by Linda Lombardi, Literary Manager
“Equality of rights under the law shall not be denied or abridged by the United States or by any state on account of sex.”
Seems pretty simple, doesn’t it?
It’s been almost 100 years since women won the right to vote. Barrier after barrier has been overcome. Women run Fortune 500 companies (and award-winning theaters), win soccer championships, raise families, report the news, even run for President.
So why is it that the Equal Rights Amendment still hasn’t passed?
Written in 1923 by Alice Paul, the ERA was introduced annually in Congress until it was finally passed in 1972 and sent to the states to be ratified as the 27th Amendment to the Constitution. Only 38 states were needed and equality would be the law of the land. The seven-year time limit to ratify was later extended. But as the deadline approached – and then passed – the ERA only had 35 states on its side (just three states short of ratification).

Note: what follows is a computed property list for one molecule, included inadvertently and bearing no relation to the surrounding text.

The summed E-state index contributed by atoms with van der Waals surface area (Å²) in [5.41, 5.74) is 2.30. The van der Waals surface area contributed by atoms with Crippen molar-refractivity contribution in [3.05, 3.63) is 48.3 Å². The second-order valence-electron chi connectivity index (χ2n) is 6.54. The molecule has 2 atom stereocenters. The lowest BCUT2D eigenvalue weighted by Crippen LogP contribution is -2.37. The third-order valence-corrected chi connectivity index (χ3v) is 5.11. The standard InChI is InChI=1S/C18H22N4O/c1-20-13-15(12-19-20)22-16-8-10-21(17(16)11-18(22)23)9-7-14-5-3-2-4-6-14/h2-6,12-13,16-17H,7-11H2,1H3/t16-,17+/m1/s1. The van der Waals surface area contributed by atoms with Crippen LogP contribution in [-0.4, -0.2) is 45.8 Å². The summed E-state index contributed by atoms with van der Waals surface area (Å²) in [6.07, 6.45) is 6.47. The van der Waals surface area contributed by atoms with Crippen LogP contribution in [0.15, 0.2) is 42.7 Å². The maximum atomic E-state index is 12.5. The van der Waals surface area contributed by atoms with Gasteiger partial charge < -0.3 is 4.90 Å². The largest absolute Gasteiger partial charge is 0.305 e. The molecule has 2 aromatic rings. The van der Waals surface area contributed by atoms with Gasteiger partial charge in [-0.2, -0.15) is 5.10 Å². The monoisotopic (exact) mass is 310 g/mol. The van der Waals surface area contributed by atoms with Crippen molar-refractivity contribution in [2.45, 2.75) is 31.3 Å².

Many were surprised when America’s #1 housewife, Erma Bombeck, came out in favor of the ERA, but she was always a staunch supporter of equality in all forms. She traveled to almost every state in the country on behalf of ERA America—on her own dime. She spoke to crowds of women just like her—and more than a few men. Women called her a “voice of sanity.”
Today, the ERA continues to be introduced for passage to every session of Congress. The 15 states that still have not ratified the Equal Rights Amendment are Alabama, Arizona, Arkansas, Florida, Georgia, Illinois, Louisiana, Mississippi, Missouri, Nevada, North Carolina, Oklahoma, South Carolina, Utah, and Virginia.
The Women’s Voices Theater Festival is celebrating women playwrights and taking unprecedented steps towards gender parity, but it is only one of the many left to take. According to the Institute for Women’s Policy Research, with the current gender pay gap, women will not see equal pay until 2059.
Momentum is growing once more. The ERA will be part of the conversation for the 2016 presidential election. It all starts here, with you. And that’s no joke.